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Am J Hematol. 1994 Aug;46(4):278-82.

Hepatitis C virus infection in patients with leukemia.

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Department of Transfusion Service, Yamaguchi University School of Medicine, Japan.


We have studied 30 patients with acute leukemia by the second-generation assay for antibodies to hepatitis C virus (HCV) to determine the incidence of HCV infection and the impact of anti-HCV positivity on liver disease. After a complete remission, 21/30 (70%) patients were anti-HCV-positive. During chemotherapy the anti-HCV-positive patients had more severe liver disease than the anti-HCV-negative patients, and they had a higher incidence of chronic hepatitis (13/21; 62% vs. 1/9; 11%, P < 0.01). During subsequent follow-up, 15/30 (50%) patients relapsed and 15/30 (50%) patients completed the chemotherapy protocols. After a relapse 12/15 (80%) patients were anti-HCV-positive and they had more severe liver disease than the anti-HCV-negative patients. Among the patients who completed chemotherapy (n = 15), biochemical evidence of chronic hepatitis was found in 9/9 (100%) anti-HCV-positive, and 2/6 (33%) anti-HCV-negative cases during off-therapy follow-up after therapy-withdrawal (P < 0.05). These results indicate that HCV plays an important role in the etiology of chronic hepatitis which could worsen the final prognosis of successfully treated patients with leukemia.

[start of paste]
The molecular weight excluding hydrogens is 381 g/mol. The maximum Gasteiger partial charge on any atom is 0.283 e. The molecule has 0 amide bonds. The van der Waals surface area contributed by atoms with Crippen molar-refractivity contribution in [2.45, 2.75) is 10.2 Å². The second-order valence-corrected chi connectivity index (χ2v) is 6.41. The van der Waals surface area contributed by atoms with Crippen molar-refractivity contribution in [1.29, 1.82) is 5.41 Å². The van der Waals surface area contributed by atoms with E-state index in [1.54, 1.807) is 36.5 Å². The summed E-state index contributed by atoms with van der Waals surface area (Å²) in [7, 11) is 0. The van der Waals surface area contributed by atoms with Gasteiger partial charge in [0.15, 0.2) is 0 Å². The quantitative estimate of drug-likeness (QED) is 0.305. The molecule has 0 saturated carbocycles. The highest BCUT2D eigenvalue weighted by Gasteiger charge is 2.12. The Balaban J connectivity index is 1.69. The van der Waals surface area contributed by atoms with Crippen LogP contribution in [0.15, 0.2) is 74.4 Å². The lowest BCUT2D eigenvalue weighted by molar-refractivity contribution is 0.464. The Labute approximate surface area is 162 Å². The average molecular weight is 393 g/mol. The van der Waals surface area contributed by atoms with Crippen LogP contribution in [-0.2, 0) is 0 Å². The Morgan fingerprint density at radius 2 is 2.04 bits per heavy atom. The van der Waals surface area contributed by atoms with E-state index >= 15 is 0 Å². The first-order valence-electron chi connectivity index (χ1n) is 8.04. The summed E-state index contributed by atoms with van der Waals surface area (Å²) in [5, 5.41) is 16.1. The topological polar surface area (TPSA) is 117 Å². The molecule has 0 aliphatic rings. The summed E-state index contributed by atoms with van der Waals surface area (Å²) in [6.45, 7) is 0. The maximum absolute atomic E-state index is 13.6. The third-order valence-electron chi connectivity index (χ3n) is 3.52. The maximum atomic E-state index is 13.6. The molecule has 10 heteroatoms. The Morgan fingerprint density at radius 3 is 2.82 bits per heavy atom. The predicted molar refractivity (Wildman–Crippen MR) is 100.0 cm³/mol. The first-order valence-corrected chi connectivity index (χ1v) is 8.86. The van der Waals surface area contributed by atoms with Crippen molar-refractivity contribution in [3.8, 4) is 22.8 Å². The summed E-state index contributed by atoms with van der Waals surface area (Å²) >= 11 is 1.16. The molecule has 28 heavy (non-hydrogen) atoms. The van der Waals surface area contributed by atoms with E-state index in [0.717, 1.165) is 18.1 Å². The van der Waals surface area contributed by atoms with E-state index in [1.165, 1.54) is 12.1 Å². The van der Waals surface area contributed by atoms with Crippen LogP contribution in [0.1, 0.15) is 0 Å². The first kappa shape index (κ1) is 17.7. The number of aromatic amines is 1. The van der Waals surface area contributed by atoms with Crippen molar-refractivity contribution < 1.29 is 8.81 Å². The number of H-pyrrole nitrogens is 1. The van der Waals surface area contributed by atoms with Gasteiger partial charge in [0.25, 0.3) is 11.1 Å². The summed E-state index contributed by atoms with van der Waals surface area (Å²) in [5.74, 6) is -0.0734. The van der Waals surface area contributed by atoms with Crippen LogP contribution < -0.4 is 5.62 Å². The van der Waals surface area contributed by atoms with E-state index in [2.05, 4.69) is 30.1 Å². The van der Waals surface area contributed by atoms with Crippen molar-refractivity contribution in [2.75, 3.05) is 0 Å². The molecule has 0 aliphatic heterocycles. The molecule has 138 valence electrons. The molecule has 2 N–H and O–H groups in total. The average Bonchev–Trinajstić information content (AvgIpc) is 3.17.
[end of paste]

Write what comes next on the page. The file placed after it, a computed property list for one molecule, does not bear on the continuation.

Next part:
[Indexed for MEDLINE]

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